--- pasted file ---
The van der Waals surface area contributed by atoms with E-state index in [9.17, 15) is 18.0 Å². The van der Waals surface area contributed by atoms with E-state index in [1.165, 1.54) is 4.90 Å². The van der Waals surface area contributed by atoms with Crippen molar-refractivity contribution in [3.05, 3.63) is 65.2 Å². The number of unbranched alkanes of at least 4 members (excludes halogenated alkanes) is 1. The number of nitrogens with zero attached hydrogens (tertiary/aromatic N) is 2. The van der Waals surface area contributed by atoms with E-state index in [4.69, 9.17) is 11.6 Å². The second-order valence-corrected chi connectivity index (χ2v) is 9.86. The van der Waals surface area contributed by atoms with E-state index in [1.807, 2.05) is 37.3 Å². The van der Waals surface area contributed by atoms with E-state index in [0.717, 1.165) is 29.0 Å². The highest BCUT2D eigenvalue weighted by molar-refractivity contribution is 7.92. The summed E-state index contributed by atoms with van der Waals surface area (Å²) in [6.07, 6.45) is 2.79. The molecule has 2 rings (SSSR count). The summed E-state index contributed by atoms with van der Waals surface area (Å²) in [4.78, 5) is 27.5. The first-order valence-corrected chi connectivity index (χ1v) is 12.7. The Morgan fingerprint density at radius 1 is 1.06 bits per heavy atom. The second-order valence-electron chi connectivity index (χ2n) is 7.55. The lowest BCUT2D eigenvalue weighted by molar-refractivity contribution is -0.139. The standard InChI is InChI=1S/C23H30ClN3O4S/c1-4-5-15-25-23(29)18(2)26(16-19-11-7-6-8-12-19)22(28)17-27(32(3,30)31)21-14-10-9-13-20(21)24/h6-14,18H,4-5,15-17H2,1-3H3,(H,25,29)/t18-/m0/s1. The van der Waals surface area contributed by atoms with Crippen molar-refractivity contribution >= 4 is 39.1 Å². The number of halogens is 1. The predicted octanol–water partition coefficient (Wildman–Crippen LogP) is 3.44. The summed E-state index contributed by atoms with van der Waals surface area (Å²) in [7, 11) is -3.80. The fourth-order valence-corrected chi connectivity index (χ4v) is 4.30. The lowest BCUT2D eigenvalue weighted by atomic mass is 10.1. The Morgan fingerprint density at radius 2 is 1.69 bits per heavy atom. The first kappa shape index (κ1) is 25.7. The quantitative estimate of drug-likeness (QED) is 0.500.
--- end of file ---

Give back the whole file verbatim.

The van der Waals surface area contributed by atoms with E-state index in [9.17, 15) is 18.0 Å². The van der Waals surface area contributed by atoms with E-state index in [1.165, 1.54) is 4.90 Å². The van der Waals surface area contributed by atoms with Crippen molar-refractivity contribution in [3.05, 3.63) is 65.2 Å². The number of unbranched alkanes of at least 4 members (excludes halogenated alkanes) is 1. The number of nitrogens with zero attached hydrogens (tertiary/aromatic N) is 2. The van der Waals surface area contributed by atoms with E-state index in [4.69, 9.17) is 11.6 Å². The second-order valence-corrected chi connectivity index (χ2v) is 9.86. The van der Waals surface area contributed by atoms with E-state index in [1.807, 2.05) is 37.3 Å². The van der Waals surface area contributed by atoms with E-state index in [0.717, 1.165) is 29.0 Å². The highest BCUT2D eigenvalue weighted by molar-refractivity contribution is 7.92. The summed E-state index contributed by atoms with van der Waals surface area (Å²) in [6.07, 6.45) is 2.79. The molecule has 2 rings (SSSR count). The summed E-state index contributed by atoms with van der Waals surface area (Å²) in [4.78, 5) is 27.5. The first-order valence-corrected chi connectivity index (χ1v) is 12.7. The Morgan fingerprint density at radius 1 is 1.06 bits per heavy atom. The second-order valence-electron chi connectivity index (χ2n) is 7.55. The lowest BCUT2D eigenvalue weighted by molar-refractivity contribution is -0.139. The standard InChI is InChI=1S/C23H30ClN3O4S/c1-4-5-15-25-23(29)18(2)26(16-19-11-7-6-8-12-19)22(28)17-27(32(3,30)31)21-14-10-9-13-20(21)24/h6-14,18H,4-5,15-17H2,1-3H3,(H,25,29)/t18-/m0/s1. The van der Waals surface area contributed by atoms with Crippen molar-refractivity contribution >= 4 is 39.1 Å². The number of halogens is 1. The predicted octanol–water partition coefficient (Wildman–Crippen LogP) is 3.44. The summed E-state index contributed by atoms with van der Waals surface area (Å²) in [7, 11) is -3.80. The fourth-order valence-corrected chi connectivity index (χ4v) is 4.30. The lowest BCUT2D eigenvalue weighted by atomic mass is 10.1. The Morgan fingerprint density at radius 2 is 1.69 bits per heavy atom. The first kappa shape index (κ1) is 25.7. The quantitative estimate of drug-likeness (QED) is 0.500.